May 17, 2012

Khadijah Qeen on Helene Cixous

Explicating Process: Helene Cixous' Three Steps on the Ladder of Writing

I hesitate to write about Cixous' work. She says it all so well herself. In Three Steps on the Ladder of Writing (Columbia University Press, 1993), she begins with the letters I and H, H particularly for its ladder-like appearance, and when that letter (in French) is "out of breath" (4), she turns to English to give it sound (life). With that introduction, proclaiming "this H, this ladder is writing" (4), she proceeds to send us to the School of the Dead

It is important that these are not schools in the traditional sense, but levels of consciousness that intersect and repeat. Whether you take notes, read straight through, skip around, reread or re-reread, reading Cixous often mirrors the act of memory, much like reading Morrison (as outlined in her essay "The Site of Memory," from Inventing the Truth, edited by William Zinsser).

Then we progress to the School of Dreams, still accompanied by the dead writers discussed in the previous School – Kafka, Lispector, Poe, Tsvetaeva. We learn that "One has to go away, leave the self. How far must one not arrive in order to write, how far must one wander and wear out and have pleasure? One must walk as far as the night. One's own night. Walking through the self toward the dark" (65). Forget what you know. Look for what you don't understand, don't see – write through it.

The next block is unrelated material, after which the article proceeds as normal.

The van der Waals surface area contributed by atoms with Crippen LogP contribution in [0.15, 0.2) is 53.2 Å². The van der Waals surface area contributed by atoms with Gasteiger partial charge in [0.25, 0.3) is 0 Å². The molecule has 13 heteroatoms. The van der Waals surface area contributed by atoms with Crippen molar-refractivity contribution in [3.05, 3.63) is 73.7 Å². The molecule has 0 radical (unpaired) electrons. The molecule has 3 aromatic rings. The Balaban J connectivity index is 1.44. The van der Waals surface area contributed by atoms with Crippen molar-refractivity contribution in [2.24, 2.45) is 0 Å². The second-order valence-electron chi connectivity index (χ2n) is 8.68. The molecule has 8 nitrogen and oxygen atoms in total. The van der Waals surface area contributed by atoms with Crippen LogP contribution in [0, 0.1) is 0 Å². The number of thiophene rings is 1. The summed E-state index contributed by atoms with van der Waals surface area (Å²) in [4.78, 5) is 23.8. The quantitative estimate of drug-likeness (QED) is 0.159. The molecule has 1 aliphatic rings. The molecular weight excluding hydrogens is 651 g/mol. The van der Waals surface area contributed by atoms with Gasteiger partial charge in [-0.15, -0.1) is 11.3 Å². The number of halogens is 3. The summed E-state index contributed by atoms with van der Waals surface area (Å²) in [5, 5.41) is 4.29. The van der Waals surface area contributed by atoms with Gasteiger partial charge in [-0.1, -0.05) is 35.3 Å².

The point of such a process, according to Cixous, is to unravel the self's mysteries, to know more than before about yourself and the world. Armed with that knowledge, "let the dream ladder grow. It grows down – toward the depths" (108) to the School of Roots. Reminiscent of Jenny Boully's recent work, not merely because of the unknown that was stalking toward them (Tarpaulin Sky, 2011) with its "Home Under Ground" throughout, we enter "a world under the world" (126), a place of metamorphosis, restoration, recovery of self and language anew (129). Then we come to a finishing place. We write something else. Do it again.

(Learn more about Khadijah Queen herself here.)

1 comment:

Zayne said...

I am so thankful to you, Khadijah, for being willing to wade into Cixous. I think that Cixous' insights into the power of love--of self and beyond-self--as a way towards 'recovery of self and language anew' is perhaps the central reason I keep coming back to writing. And the words, works of others. I keep getting wrapped up in 'To Live the Orange,' but your words have made me get back on the Ladder!